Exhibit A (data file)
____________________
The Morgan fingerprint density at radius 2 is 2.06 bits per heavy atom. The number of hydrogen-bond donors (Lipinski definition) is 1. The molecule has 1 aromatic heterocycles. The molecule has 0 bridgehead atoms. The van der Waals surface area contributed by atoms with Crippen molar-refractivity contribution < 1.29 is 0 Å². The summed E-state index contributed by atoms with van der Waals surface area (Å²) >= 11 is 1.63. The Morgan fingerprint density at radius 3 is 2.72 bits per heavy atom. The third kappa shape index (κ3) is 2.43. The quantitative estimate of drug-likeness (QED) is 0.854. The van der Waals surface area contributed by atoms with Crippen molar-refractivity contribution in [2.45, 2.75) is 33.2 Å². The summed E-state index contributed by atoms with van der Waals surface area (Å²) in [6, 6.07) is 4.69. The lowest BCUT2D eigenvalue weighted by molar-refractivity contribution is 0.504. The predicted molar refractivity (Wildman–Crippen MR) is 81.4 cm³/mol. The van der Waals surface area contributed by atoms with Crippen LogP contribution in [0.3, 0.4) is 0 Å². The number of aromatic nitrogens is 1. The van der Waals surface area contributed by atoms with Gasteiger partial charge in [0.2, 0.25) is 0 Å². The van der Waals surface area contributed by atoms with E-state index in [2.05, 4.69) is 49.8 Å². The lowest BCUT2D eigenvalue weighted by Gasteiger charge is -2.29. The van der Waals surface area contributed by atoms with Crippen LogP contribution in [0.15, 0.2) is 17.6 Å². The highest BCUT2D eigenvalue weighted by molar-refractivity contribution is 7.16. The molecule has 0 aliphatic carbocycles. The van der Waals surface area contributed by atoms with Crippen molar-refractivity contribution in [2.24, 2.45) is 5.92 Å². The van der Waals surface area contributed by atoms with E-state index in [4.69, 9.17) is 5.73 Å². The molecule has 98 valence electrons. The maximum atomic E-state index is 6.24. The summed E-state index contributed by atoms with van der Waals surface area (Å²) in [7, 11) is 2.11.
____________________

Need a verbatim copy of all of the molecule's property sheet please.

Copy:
The Morgan fingerprint density at radius 2 is 2.06 bits per heavy atom. The number of hydrogen-bond donors (Lipinski definition) is 1. The molecule has 1 aromatic heterocycles. The molecule has 0 bridgehead atoms. The van der Waals surface area contributed by atoms with Crippen molar-refractivity contribution < 1.29 is 0 Å². The summed E-state index contributed by atoms with van der Waals surface area (Å²) >= 11 is 1.63. The Morgan fingerprint density at radius 3 is 2.72 bits per heavy atom. The third kappa shape index (κ3) is 2.43. The quantitative estimate of drug-likeness (QED) is 0.854. The van der Waals surface area contributed by atoms with Crippen molar-refractivity contribution in [2.45, 2.75) is 33.2 Å². The summed E-state index contributed by atoms with van der Waals surface area (Å²) in [6, 6.07) is 4.69. The lowest BCUT2D eigenvalue weighted by molar-refractivity contribution is 0.504. The predicted molar refractivity (Wildman–Crippen MR) is 81.4 cm³/mol. The van der Waals surface area contributed by atoms with Crippen LogP contribution in [0.3, 0.4) is 0 Å². The number of aromatic nitrogens is 1. The van der Waals surface area contributed by atoms with Gasteiger partial charge in [0.2, 0.25) is 0 Å². The van der Waals surface area contributed by atoms with E-state index in [2.05, 4.69) is 49.8 Å². The lowest BCUT2D eigenvalue weighted by Gasteiger charge is -2.29. The van der Waals surface area contributed by atoms with Crippen LogP contribution in [0.15, 0.2) is 17.6 Å². The highest BCUT2D eigenvalue weighted by molar-refractivity contribution is 7.16. The molecule has 0 aliphatic carbocycles. The van der Waals surface area contributed by atoms with Crippen molar-refractivity contribution in [2.24, 2.45) is 5.92 Å². The van der Waals surface area contributed by atoms with E-state index in [4.69, 9.17) is 5.73 Å². The molecule has 98 valence electrons. The maximum atomic E-state index is 6.24. The summed E-state index contributed by atoms with van der Waals surface area (Å²) in [7, 11) is 2.11.